The 3 dimensions of customer service conversations

The 3 dimensions of customer service conversations

Published on: November 02, 2016
Author: Laurence Chami - Managing Director

Organizations today receive a growing number of incoming emails and social media messages from consumers. At the same time the range and scope of these interactions is also expanding – essentially consumers today want to be able to have conversations with brands, on their channel of choice, in order to find out information, solve problems and to give feedback.

This leads to issues for companies – they only have finite resources and want to provide a good service to all consumers, across all channels, but the sheer volume of interactions can be overwhelming.

How can they cope? A good way is to adopt lessons from the medical profession. In emergency situations, with limited resources, doctors use triage to decide the order of who will be treated first. They begin by checking the patient’s vital signs through a quick inspection and then prioritize accordingly. Therefore, those with life-threatening, urgent injuries get treated ahead of those with superficial wounds.

Urgency, complexity and emotional importance
Thankfully, customer service isn’t normally a matter of life or death, but understanding the urgency of a request helps prioritize it if queue volumes are high. Is it stopping the customer from buying? Or, even worse, are they threatening to leave if their problem is not sorted out quickly? Analyzing the language used within a digital interaction provides the ability to triage effectively and save the most at risk customers.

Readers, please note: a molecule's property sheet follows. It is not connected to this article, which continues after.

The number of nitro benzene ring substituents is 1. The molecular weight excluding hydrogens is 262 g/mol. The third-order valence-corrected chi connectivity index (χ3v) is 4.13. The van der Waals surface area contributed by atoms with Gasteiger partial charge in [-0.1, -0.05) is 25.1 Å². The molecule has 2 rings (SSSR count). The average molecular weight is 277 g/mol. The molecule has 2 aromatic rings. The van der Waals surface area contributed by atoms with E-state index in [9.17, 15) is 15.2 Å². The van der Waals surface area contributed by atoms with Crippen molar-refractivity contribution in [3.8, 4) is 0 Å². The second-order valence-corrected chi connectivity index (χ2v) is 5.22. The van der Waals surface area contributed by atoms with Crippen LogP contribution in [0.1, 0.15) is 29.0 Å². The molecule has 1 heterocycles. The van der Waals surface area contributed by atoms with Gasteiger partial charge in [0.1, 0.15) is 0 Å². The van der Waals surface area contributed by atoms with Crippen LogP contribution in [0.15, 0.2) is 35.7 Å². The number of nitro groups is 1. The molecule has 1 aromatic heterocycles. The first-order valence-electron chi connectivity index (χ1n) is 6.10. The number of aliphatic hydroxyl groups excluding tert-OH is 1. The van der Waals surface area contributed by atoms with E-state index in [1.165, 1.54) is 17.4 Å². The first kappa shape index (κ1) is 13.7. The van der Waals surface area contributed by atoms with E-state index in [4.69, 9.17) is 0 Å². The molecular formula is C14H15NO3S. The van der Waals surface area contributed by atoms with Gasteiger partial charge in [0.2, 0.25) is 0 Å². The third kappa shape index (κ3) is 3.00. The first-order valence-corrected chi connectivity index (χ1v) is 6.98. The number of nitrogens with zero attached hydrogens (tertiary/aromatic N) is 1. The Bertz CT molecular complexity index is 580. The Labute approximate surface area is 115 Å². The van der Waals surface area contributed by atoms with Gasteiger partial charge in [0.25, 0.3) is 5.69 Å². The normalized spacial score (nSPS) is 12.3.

However, customer service isn’t just about urgency – there are two further dimensions that need to be taken into account:

  • The complexity of the request
  • The emotional importance to the consumer

These three dimensions interrelate. For example, you can have an interaction with a low complexity, low emotional importance and low urgency, such as a request for a brochure early in the buying process. Alternatively, someone might want to check that a bill has been paid (high urgency, low complexity and low emotional importance). Think about how you can apply this model to the interactions you commonly receive.

There are major advantages to adopting this 3x3 grid as a way of categorizing interactions:

  1. It gives a clear focus to agents in order to prioritize the most important interactions both for customers and the business.
  2. It lessens the pressure on resources as customer service teams are not continually firefighting to stay on top of high volumes of interactions, many of which are not urgent.
  3. It avoids cherry picking, where teams naturally choose to answer less complex queries first, irrespective of the urgency or emotional needs of the customer.
  4. It helps the customer experience by ensuring that consumers have meaningful conversations that engage them with the brand, building empathy and solving their problems.
  5. It helps with designing overall channel strategy. For example, if you receive a large number of urgent requests that are neither complex nor emotionally important, you can aim to deflect these to self-service systems that can give answers 24 hours a day. 

Of course, all interactions are important and need to be handled within a reasonable timeframe – even with low urgency, low involvement requests customers expect an answer in ever-shortening timeframes. However, adopting this triage method for incoming interactions helps teams better manage workloads and ensure that all conversations are meaningful, whatever channel they occur on.

Tags: Customer Service, Customer experience, email, triage, Eptica, contact center, linguistics, workflow
Categories: Best Practice

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